BarnRaisers



5 ways for marketers to win with Millennials (Infographic) 0

Posted on May 24, 2015 by Rob Petersen

 

 

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by Richard Kao and COS, (BarnRaisers Community Builders)

1. Make Your Products & Services Useful & Affordable

Millennial consumers had to absorb the impact of the 2008 financial crisis characterized by massive student loan burdens and recession. The generation is hopeful, yet they remain cautious of their spending.

57% of the Millennials surveyed said their spending habits won’t change even with the $30 billion inheritance money that will come from Baby Boomers.

If you want to earn this generation’s support, making your products and services as useful as they can be while staying within reach of budgets is the way to go.

And for good measure, revamp your return policy as 55% of Millennials are always on the lookout for the most affordable return option when shopping.

Just take Zappos.com who built a business around shoes AND their easy, efficient return policy. If you’re not 100% satisfied with your purchase, just return the merchandise (within 1 year of purchase) and that’s it. There are no shipping fees to deal with, and there’s no need for receipts as you shopped online and orders are tracked.

Lesson learned: keep your products high-quality and affordable and your return policy easy and clutter-free like Zappos’ – your business could take off because of it.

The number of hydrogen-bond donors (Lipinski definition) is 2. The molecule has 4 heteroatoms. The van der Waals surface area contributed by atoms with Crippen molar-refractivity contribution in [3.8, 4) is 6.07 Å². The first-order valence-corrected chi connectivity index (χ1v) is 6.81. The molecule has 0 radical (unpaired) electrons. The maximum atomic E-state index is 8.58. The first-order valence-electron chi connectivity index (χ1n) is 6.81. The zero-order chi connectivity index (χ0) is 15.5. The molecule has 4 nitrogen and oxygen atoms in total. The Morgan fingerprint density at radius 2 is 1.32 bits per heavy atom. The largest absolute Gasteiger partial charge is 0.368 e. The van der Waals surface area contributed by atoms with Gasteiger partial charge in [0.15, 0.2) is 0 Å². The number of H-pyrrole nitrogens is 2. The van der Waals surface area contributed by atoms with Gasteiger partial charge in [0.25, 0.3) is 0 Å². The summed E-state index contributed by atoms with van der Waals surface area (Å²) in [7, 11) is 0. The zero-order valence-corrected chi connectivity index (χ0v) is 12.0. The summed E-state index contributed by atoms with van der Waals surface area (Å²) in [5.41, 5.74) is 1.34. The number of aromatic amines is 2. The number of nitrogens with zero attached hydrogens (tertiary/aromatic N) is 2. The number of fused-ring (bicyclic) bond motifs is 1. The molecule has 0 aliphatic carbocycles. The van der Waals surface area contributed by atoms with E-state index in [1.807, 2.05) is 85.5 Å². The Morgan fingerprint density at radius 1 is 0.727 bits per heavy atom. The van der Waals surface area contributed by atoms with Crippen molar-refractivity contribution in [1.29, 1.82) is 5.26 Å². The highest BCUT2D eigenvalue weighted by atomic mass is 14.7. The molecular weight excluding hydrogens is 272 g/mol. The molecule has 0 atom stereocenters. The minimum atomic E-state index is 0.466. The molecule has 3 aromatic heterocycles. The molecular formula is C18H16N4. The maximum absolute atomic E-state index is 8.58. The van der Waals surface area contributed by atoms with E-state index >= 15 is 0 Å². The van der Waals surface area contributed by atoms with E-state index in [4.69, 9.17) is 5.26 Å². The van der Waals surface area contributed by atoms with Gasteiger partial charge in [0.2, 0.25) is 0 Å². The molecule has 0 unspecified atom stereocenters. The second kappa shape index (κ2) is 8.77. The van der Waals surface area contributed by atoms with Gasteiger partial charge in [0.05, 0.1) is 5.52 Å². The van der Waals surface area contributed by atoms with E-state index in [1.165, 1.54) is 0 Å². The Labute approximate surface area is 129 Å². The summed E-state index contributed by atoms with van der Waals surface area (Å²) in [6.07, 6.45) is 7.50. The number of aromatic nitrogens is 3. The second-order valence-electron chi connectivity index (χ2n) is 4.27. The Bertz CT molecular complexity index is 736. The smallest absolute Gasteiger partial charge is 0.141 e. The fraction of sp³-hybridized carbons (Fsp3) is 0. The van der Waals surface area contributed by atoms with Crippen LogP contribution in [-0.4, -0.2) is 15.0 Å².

win with millennials #2

2. Focus On An Integrated Customer Experience

An integrated customer experience is about providing products and services to customers in the smoothest way possible by adopting a multichannel approach. And when you live up to your business’ promises while delivering such a seamless service, it leads to conversions.

Let’s put the spotlight to Grainger, which has sold industrial supplies, equipment, and power tools for contractors and building professionals since 1927.

Their almost-century long presence and experience in the industry shows, especially in the way they use technology (their app especially) for providing an integrated customer experience.

Their app lets you find highly specific products by typing them or speaking to the search box. Products purchased can also be shipped to your chosen location or a nearby store – while even tracking your order’s progress real-time.

Consumers’ shopping cart data is also synced across their PCs and other devices, making it easy to access Grainger and their selection of industrial products while on the job site.